It’s widely accepted that exercise is essential for fitness, health and weight control, and all guidelines for weight loss include exercise as part of their ‘prescription’. But what do we recommend for those who can’t exercise?
With a start weight of 172.5kg and numerous injuries, Bronnie was one of those who couldn’t exercise in any traditional sense. She was as active as possible, but most would consider that she led a very sedentary lifestyle.
Something as simple as getting out of her lounge chair was an effort. Walking from her lounge-room to the bathroom required a stop to catch her breath. She washed the dishes sitting down as standing for that long took too much effort.
Despite these difficulties, three times each week Bronnie made the effort to walk to the bus stop and go to the local Westfield shopping centre to meet with friends for coffee. She had to stop for a rest on the way to the bus, and once at the shopping centre found a trolley to lean on while she walked. The distance from the bus to the coffee shop required a sit-down along the way.
One of Bronnie’s concerns at the start of her weight loss journey was understandably about exercise. Was she going to have to get fit? Would she be expected to go for regular walks or, far worse, go running?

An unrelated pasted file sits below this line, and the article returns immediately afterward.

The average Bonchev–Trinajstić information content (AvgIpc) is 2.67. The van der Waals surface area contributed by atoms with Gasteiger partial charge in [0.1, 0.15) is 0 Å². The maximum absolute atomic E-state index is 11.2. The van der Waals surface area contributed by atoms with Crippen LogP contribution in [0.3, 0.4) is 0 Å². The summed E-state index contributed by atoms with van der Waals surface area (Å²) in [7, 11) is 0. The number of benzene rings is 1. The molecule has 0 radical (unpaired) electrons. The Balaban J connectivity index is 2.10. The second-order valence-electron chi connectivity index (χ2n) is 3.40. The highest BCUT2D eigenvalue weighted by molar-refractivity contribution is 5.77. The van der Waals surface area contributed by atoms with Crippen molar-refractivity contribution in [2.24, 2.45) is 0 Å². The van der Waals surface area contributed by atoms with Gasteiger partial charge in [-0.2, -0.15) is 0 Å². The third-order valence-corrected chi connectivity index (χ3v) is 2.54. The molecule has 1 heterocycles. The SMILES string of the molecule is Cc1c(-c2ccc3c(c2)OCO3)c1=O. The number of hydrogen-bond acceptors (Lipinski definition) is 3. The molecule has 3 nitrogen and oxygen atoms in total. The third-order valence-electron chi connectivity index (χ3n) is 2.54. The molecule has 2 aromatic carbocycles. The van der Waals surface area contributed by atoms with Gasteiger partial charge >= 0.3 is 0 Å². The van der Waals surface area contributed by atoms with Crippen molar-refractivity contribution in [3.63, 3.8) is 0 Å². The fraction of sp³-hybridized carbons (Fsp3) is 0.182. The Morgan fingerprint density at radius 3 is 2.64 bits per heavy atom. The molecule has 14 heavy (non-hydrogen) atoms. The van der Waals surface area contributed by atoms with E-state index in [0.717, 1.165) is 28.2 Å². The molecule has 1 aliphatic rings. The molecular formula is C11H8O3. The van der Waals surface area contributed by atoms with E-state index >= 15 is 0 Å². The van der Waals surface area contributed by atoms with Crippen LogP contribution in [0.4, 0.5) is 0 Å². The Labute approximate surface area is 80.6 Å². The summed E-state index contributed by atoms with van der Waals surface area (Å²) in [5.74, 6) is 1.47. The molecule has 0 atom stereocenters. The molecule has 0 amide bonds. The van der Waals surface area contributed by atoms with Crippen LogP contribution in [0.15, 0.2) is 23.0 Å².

The reality is that expecting her to do the sort of activity you might see on some TV programs was completely out of the question, and likely dangerous. Instead, safe and realistic goals were required.
Initially, the goal was to get to the bus stop without a rest. Over time, she is becoming more able to walk further without breathlessness, but there have been some ups and downs. Knee pain, partly due to an old injury and partly, perhaps, due to her weight made walking difficult. She pushed through this with a bigger picture in mind.
In the eight weeks since starting her weight loss journey, Bronnie has improved so much that she can now stand for 20 minutes to wash the dishes and then have a shower. Getting up off a chair is far easier as her tummy is becoming noticeably smaller. She stands for longer periods while talking to people. She walked from the bus to the coffee shop without a rest. She even went shopping alone and had to wait for service – after 15 minutes her husband Drew was ready to send out a search party.
To many people, these might sound like insignificant achievements. To those with serious weight issues, it sounds like the start of physical improvements which can lead to easier movement and a level of physical fitness that most take for granted.
Bronnie’s delight and pride in these improvements helps provide the motivation she needs to continue her progress toward her ultimate goals.
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